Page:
Moreover, the software that the Nexus 9 runs has been incrementally, and largely silently, poked and prodded into a more stable, far more responsive user experience. On release it was a reasonably good showcase for Android 5/Lollipop and the software showed that Android was, at the very least, finally worthy of being used. It had a vastly improved design, with lots of pleasing characteristics such as a smart visual design and a plethora of smart but unobtrusive animations. These even seemed to run smoothly on the Nexus 9’s blisteringly capable hardware.
Android 5/Lollipop was finally a real attempt by Google to make the operating system suitable for general users, with its capabilities more accessible and tuned for easy use then the cussed-awkwardness of previous versions of the OS. It has always been the most hardware battering, resource intensive and generally performance sucking of all the mobile operating systems. OK, I have to admit even on this vastly powerful device, which must be running a version of Android Lollipop finely crafted to take advantage of its capabilities, there is STILL the odd unexplained pause when pressing the soft-buttons or opening the launcher, but this is Android, what the hell do you expect?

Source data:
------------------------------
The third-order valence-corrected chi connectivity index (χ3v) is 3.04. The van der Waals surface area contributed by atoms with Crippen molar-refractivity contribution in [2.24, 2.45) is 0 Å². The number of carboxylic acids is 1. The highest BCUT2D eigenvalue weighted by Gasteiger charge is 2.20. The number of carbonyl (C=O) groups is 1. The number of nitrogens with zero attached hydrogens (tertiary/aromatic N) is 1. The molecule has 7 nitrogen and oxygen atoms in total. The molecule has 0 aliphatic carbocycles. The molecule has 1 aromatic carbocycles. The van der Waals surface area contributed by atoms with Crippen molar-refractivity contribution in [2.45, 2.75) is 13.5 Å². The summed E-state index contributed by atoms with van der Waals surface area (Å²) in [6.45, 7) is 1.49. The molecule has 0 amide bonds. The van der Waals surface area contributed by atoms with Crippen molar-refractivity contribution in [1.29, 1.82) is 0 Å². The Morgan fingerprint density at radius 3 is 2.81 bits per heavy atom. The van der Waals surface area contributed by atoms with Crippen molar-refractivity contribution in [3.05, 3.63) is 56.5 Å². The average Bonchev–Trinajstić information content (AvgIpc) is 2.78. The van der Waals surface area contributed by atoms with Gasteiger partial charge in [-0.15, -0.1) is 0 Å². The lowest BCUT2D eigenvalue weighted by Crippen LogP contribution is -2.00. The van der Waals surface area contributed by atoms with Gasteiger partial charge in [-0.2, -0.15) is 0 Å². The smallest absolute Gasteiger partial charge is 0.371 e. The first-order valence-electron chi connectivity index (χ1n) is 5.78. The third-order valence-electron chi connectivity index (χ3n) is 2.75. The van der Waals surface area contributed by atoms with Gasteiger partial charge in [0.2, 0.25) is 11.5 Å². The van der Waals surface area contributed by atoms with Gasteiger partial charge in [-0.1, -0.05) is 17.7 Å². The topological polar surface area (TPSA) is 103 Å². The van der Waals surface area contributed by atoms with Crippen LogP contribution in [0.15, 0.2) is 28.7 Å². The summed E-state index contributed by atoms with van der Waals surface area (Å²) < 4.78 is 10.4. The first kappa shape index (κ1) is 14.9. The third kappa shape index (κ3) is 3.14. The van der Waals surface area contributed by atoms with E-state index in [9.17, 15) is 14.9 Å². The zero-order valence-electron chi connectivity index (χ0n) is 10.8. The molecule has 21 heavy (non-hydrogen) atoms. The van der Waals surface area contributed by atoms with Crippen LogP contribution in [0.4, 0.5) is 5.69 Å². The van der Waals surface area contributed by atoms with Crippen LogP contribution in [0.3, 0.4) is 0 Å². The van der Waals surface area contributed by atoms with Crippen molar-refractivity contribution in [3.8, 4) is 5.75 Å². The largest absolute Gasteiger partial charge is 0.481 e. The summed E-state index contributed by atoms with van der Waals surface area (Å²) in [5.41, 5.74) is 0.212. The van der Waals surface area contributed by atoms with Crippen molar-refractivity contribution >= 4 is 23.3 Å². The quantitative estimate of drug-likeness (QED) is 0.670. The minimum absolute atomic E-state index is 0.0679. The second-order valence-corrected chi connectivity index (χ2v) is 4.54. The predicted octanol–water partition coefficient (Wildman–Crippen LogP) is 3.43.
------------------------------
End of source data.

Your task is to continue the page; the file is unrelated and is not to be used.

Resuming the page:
Where Google really have still failed to deliver is with its flagship browser Chrome. It takes an age to load when you click on a link in another application – the whole system simply freezes for many seconds. Furthermore, Chrome is an absolute memory hog. If you switch out of it to another application it will have taken up so much of the Nexus 9’s memory that it has to be tomb-stoned and when you return to it there is another lengthy pause whilst it is horse-shoed back into working memory and it will re-load all the pages you had open; there not being enough memory on the device to have kept them loaded. So if you had been filling in a lengthy form, or writing a long comment on a site, all that input will have been flushed down Chrome’s epic-capacity memory toilet. What on Earth Google were doing launching a flagship for their new version of Android that uses a virtually desktop-identical version of Chrome, without giving the Nexus 9 4GB of system memory, is a mystery; presumably also to any of its Google/HTC designers who still use the Nexus 9 on a regular basis.